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Publisher's Summary

The Mongol Empire was the largest empire the world has ever seen, forged by conquests across Eurasia in the 13th and 14th centuries. Yet despite the unparalleled brutality of the Mongols, they played a key role in launching civilization’s evolution into the modern world. In 24 half-hour lectures delivered by award-winning teacher and historian Craig Benjamin of Grand Valley State University, explore the paradox of the Mongols’ extreme barbarity combined with their enlightened religious attitudes and respect for high civilization, in The Mongol Empire.  

Professor Benjamin recounts the life of the most notorious Mongol of all, Chinggis Khan (also spelled Genghis Khan). He details the careers of other Great Khans, including Qubilai, Ogedai, Batu, and Hulagu, plus the saga of the last of the celebrated Mongol conquerors, Timur, also known as Tamerlane. You learn about the prehistoric origins of the Mongol nomads, the secret of Mongol military prowess, the Mongols’ remote capital of Karakorum, and the many great cities and empires they sacked in a virtually unbroken string of victories stretching from Hungary to China.  

Even today, the Mongol conquerors are almost as shrouded in mystery as they were for the victims of their sudden raids. Yet their empire was crucial to the fate of the religions of Islam and Orthodox Christianity and to the civilization of China. Plus, the long period of stability they brought to Central Asia opened the door to dependable commercial and cultural ties between Europe and East Asia. 

PLEASE NOTE: When you purchase this title, the accompanying PDF will be available in your Audible Library along with the audio. 

©2020 The Great Courses (P)2020 The Teaching Company, LLC

What listeners say about The Mongol Empire

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  • Calvin M.
  • 2020-10-01

Well Summarized but lacking human touch

A great summary of Mongolian emperial history, but I was hoping to learn more about the day to day life of Mongolians. How they lived, what they ate, maybe more about the life off the battlefield and away from politics.

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  • K. Cullen
  • 2020-10-12

Good Info, Terrible Chinese Pronunciation

The lecturer is engaging and knows his material, however his pronunciation of Chinese cities, places, and people is horrible. I would have thought that having studied the Mongols as extensively as he has, he would have learned how to read Pinyin or at least learned the proper way to say these names.

To call the deliberate rape and holding of concubines as political hostages as one man (Chinggis Khan) being very sexually active seems incredibly disingenuous and takes away from the Mongol story and historical impact.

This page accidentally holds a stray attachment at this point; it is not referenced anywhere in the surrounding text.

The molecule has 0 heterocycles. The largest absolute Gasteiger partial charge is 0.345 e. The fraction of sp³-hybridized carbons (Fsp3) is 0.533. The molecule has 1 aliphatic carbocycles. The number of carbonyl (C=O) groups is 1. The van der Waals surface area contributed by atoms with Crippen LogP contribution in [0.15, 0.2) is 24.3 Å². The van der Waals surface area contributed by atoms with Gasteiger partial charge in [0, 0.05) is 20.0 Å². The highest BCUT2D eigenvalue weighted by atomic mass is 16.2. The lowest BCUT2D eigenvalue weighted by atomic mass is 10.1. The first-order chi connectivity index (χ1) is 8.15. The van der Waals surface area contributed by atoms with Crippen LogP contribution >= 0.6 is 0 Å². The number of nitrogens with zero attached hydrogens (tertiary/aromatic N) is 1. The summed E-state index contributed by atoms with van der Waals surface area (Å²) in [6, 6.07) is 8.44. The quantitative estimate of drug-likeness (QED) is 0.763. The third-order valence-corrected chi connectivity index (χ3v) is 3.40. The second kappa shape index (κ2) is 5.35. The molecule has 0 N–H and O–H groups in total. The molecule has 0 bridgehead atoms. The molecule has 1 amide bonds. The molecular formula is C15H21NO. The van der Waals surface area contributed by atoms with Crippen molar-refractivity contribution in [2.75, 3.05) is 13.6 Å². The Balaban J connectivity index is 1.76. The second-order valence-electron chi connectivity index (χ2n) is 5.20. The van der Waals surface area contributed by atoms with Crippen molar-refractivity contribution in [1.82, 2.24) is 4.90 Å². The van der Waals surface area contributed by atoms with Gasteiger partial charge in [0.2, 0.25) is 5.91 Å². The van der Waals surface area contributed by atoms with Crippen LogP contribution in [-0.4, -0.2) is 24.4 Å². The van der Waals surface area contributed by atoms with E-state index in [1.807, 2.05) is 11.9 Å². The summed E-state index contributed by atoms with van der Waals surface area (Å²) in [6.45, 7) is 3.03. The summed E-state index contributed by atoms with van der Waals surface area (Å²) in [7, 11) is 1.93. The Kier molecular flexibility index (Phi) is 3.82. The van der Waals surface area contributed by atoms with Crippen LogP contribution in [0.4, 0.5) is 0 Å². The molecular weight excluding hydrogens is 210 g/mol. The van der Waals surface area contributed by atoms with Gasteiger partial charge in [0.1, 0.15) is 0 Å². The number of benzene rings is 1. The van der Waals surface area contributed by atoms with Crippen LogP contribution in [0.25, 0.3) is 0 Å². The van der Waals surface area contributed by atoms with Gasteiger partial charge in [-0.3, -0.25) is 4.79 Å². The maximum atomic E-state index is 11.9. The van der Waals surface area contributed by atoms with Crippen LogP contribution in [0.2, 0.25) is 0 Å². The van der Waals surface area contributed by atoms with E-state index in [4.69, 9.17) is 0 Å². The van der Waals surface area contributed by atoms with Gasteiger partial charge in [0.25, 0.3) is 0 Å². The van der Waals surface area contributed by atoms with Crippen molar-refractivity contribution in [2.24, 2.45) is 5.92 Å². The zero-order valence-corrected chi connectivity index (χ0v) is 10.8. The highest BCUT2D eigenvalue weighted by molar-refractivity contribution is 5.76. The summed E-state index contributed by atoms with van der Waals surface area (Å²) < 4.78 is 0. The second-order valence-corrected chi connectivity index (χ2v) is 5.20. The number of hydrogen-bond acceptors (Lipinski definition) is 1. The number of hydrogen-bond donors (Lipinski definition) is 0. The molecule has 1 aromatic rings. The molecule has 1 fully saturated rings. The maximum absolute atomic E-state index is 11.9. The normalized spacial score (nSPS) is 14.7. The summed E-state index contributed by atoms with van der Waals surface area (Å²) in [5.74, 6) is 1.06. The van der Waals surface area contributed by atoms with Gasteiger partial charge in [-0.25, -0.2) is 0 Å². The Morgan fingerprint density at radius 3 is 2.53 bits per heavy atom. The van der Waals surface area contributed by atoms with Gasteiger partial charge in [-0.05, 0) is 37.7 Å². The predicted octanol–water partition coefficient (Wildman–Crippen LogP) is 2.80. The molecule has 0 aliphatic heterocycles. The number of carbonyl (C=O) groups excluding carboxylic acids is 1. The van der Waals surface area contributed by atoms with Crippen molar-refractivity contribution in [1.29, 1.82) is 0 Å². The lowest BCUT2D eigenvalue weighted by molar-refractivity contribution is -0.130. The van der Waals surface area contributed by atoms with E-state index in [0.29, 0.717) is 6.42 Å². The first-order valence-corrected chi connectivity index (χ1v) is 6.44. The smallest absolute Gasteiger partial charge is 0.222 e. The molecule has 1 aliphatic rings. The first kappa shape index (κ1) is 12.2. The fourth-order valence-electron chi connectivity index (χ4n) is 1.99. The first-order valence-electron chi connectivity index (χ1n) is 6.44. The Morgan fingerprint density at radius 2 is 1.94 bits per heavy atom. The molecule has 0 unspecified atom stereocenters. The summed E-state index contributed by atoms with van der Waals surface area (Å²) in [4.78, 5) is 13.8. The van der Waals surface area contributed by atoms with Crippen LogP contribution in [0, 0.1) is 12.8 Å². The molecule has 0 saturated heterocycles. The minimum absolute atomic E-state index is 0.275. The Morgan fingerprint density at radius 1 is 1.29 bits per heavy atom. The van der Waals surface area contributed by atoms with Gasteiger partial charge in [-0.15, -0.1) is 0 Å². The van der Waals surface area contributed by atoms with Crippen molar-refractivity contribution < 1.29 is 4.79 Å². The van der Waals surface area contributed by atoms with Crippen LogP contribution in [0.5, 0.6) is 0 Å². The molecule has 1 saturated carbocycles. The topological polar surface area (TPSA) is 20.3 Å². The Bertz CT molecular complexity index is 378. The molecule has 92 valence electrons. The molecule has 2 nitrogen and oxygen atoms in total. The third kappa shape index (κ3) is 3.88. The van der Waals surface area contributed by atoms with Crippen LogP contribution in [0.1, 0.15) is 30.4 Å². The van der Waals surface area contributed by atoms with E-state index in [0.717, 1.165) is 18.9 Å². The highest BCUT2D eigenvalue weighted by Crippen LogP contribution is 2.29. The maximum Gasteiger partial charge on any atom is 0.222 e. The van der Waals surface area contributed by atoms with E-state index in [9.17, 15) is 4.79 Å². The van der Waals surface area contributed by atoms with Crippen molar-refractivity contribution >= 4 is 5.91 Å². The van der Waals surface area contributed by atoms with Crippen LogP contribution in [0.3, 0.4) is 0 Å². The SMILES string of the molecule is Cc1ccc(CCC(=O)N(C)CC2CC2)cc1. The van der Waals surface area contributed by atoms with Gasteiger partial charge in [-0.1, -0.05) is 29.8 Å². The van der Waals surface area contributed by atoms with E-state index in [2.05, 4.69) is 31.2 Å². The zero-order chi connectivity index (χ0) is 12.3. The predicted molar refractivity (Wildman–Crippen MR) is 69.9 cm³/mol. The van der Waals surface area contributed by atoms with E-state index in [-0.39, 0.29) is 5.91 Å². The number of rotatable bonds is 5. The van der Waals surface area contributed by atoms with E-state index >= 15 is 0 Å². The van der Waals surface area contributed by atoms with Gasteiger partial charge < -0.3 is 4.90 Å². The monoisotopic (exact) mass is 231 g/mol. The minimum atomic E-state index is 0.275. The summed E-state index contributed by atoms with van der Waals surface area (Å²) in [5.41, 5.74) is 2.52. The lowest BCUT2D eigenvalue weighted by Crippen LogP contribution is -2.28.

The further I get in this history, the more disappointed I am with the narrator and the information presented. The same points are presented many times over in slightly different words. The impacts of Mongol policy on the folks living under them is almost ignored and seems to take a lot of liberty looking at the motivations and thoughts of the Mongols. The author says very little in many words.

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  • Anonymous User
  • 2020-09-22

Well Done.

An excellent study of the history and the impact of the Mongols. It is a good narrative, and thought provoking. This study also provides different points of views from modern historians, and people who lived at the time. I found the course lively, entertaining, and mind expanding. Well done!

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  • Amazon Customer
  • 2021-01-13

Well worth the time

This is one of the longer courses I have listened too and I got to say I loved it. Very in-depth and good information I didn’t know. A through summary of the people. I particularly liked how he broke up the empire into each section and gave it a good analysis. Also the follow up at the end was very good. Benjamin is a good lecturer and thus easy to listen too. Would get another course from him.

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  • mowry4875
  • 2021-01-09

Great Intro to Mongol history, energetic lecturer

This was my first detailed exposure to the Mongol Empire over the many centuries, and its profound impact, both incredibly destructive and also liberating for trade and cultural intermingling in the long term. I felt like Professor Craig Benjamin was a very enthusiastic and energetic speaker. I'm so used to voice actors narrating audiobooks - its refreshing to hear the actual content creator also deliver the material himself.

Incredibly educational, with a balanced perspective of the many different ramifications of the spread of the Mongol nomads from their steppes into China, Eastern Europe, the Middle East, and India. It's truly breathtaking how fierce and dominant their horsemanship and warfare skills were, allowing them to crush rivals and then ruthlessly put entire cities to the sword without mercy, men, women, children, even pets, if the cities did not surrender. It's hard to imagine in our modern world such ferocity and bloodlust that we fortunately do not witness on a such a large scale in the modern world. And yet their conquered territories paved the way for a surge in trade, cultural exchange, and tolerance for different religions before Islam came to dominate the later khanates.

And of the course the centuries-long ties with the various Chinese dynasties are also described in great deal. It is again hard to imagine that nomadic warriors once dominated much of China for centuries, but then assimilated to a large degree, changing both cultures in the process.

If anything, this course whetted my appetite for more of these Great Courses on history. Well done!